The National Government has today announced plans to introduce a number of charter hospitals, similar to their charter school counterparts, in major population centres around the country.
The hospitals, which would be owned, operated or sponsored by private enterprises, would dissociate themselves from the current public health system and not be required to follow the regulations that most health institutes are beholden to.
Charter hospitals would not have to produce evidence to support the treatments they provide, would not have to hire qualified doctors, surgeons or nurses, and would be largely immune from public inquiries such as official information requests.
The announcement was made today at a press conference held by Health Minister Tony Ryall, who said that the new hospitals would provide a way for poor families and their children to get quality health care at a low cost.
“Over the next two years, the Ministry of Health will be working with private companies and community organisations to establish a modest number of partnership hospitals around the country,” said Ryall. “These hospitals will seek to provide services to those patients who the current system has left behind.”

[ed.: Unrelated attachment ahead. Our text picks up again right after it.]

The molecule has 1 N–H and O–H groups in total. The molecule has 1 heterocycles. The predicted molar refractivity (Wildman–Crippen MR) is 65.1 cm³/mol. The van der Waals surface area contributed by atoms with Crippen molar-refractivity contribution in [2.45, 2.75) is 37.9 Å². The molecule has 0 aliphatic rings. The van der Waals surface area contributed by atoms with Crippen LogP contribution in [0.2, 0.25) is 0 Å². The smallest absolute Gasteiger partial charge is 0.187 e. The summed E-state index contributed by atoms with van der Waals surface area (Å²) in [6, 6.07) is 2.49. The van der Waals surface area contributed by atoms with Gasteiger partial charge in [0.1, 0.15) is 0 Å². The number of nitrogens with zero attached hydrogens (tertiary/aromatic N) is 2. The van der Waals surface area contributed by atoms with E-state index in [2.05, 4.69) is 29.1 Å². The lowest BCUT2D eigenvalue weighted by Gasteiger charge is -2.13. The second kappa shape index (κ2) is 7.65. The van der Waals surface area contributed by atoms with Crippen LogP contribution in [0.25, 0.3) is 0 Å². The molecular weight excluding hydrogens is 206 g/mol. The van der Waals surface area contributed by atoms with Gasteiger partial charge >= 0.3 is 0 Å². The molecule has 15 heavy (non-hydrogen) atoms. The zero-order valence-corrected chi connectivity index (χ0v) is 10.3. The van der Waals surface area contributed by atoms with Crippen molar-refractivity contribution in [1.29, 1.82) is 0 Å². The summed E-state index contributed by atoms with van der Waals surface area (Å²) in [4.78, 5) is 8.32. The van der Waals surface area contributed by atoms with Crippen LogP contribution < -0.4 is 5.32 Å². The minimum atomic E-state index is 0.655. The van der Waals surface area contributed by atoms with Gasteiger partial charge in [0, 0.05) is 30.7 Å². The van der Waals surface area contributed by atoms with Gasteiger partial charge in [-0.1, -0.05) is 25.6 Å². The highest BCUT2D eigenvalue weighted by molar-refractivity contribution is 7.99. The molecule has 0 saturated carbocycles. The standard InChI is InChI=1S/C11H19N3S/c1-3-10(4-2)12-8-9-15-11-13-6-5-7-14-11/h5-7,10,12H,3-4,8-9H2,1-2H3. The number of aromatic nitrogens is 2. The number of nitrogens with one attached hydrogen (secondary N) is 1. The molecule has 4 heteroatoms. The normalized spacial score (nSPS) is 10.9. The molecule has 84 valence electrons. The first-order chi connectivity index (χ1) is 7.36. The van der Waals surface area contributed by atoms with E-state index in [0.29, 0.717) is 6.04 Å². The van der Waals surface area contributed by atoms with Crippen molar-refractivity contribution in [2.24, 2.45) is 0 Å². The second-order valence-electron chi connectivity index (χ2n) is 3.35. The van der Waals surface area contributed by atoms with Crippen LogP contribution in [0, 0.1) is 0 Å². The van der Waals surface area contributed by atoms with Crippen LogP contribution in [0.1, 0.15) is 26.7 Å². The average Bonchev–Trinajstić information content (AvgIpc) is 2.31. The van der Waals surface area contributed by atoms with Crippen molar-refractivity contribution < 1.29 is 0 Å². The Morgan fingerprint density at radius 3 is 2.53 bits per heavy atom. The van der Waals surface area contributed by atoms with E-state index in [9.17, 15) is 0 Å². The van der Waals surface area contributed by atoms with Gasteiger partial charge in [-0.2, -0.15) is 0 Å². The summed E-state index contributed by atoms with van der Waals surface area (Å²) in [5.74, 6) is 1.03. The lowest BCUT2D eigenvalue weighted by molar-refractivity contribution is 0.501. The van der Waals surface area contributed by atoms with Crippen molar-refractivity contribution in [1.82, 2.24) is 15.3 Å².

“Because of the high safety standard we demand in our public affairs, public hospitals are forced to waste a great deal of money on conducting internal reviews, hiring qualified staff and cleaning surgical equipment. Partnership hospitals, on the other hand, will be free to take their own approach, providing kiwis with choice and lowering costs for thousands of families who have traditionally been unable to afford care.”
Ryall assured reporters that while regulations would not be as strict as they are for public hospitals, the Government would institute some kind of a minimum standard.
“Contrary to what the Opposition will tell you, we are not going to let hospitals run roughshod over the health system by allowing them to hire just anyone,” he said. “We would expect doctors to have a PhD in at least something.”
He added that charter hospitals would have to demonstrate that their surgeons had used scissors “at least twice,” and fully completed popular video game Surgeon Simulator 2013, “including the secret level in outer space.”
Additionally, those hospitals would be required to have a working fleet of ambulances, where an ambulance is defined as a vehicle with a minimum of two wheels, and at least one emergency room, where an emergency room is not defined.
If the implementation of charter hospitals is successful, Ryall says he’ll consider taking a similar approach with his ministry, which he’s “getting kind of sick of, anyway.”